by Gloria Tatum
Dahlonega, home of the 1829 gold rush, is a beautiful city nestled in the Blue Ridge mountains, with warm friendly people who welcome visitors with Southern hospitality.
But underneath this idealistic surface, there lurks a toxic virus, dormant for years, that recently has been brought back to life by President Trump’s racist rhetoric.
The latest outbreak of this virus was promoted as a patriotic pro-Trump rally organized by Chester Doles and Michael Carothers a/k/a Michale Weaver, both neo-Nazis, who have been imprisoned for brutal assaults on Black people.
The September 14 rally was supported by an alliance of racists and fascists and promoted on a variety of neo-Nazi and white nationalists websites.
Doles, a well-known Lumpkin County resident, who is a self-described fourth-generation Klansman, was once a leader of the Georgia chapter of the white supremacist group National Alliance.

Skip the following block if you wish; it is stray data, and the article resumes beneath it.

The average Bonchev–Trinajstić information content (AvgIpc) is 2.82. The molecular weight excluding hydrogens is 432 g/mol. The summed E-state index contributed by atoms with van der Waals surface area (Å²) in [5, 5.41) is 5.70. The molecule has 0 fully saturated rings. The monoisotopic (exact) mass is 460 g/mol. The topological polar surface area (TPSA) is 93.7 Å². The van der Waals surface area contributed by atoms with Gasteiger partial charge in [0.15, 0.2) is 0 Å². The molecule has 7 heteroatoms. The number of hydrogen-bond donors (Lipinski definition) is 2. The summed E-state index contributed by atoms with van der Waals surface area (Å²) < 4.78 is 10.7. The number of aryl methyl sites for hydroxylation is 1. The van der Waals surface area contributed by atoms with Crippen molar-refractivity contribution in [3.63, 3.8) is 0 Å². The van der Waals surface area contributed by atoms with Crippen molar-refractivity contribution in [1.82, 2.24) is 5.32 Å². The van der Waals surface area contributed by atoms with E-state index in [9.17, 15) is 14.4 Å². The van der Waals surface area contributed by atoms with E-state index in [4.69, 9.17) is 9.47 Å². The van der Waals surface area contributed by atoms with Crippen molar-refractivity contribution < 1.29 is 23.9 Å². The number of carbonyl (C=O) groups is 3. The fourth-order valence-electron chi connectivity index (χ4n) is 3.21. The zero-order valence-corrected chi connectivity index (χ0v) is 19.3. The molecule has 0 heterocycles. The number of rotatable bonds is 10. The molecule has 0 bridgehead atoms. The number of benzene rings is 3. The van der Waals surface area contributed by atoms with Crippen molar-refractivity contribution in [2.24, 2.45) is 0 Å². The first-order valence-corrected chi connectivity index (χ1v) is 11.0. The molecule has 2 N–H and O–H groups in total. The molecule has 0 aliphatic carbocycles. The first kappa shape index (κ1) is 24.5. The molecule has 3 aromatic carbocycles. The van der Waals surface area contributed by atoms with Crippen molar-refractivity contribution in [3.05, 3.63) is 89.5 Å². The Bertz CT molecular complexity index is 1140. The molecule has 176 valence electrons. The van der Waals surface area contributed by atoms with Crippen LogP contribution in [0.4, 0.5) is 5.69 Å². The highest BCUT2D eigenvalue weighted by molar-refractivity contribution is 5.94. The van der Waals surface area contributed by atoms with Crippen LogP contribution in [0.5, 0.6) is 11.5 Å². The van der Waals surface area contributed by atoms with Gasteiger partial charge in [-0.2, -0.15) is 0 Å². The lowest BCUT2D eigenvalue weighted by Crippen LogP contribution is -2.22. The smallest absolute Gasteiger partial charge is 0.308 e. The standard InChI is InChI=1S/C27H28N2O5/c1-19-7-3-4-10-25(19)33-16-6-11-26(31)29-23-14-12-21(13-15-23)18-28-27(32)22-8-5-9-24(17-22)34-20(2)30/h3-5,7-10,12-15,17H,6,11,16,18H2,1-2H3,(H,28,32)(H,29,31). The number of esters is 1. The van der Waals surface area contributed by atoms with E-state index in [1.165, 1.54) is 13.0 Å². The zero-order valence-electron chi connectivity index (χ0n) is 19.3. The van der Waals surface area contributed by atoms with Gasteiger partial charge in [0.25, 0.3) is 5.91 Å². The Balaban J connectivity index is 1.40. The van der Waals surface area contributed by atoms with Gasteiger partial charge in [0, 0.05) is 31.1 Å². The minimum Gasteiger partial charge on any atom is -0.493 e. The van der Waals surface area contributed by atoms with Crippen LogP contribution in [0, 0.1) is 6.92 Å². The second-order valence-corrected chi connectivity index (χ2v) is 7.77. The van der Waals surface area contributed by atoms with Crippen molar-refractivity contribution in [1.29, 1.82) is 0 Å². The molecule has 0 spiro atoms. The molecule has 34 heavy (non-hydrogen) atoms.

The Southern Poverty Law Center (SPLC) lists the National Alliance as a hate group. It is genocidal in its ideology and calls for the eradication of Jews and people of color and the creation of an all-white homeland, according to SPLC.
Republicans and city officials shunned the event, and locals hung yellow ribbons on the town square and on businesses to show silent solidarity against the rally.
The Day of the Rally
Over six hundred state and local law enforcement officers outnumbered the two or three hundred counter-demonstrators who outnumbered the thirty to fifty white supremacists, Nazis and Klan members.
About 1:30 pm on Saturday, September 14, about thirty white supremacists led by Doles marched down the street to speak to people gathered on the sidewalk and to reporters whom he considers Antifa.
Doles is obsessed with Antifa and labels almost everyone who does not share his white supremacist world view and support of Trump as Antifa, which he considers a domestic terrorist group.
Antifa is actually an acronym for anti-fascist. Doles hates and fears them because they conduct research on Nazis and expose their identify to the public.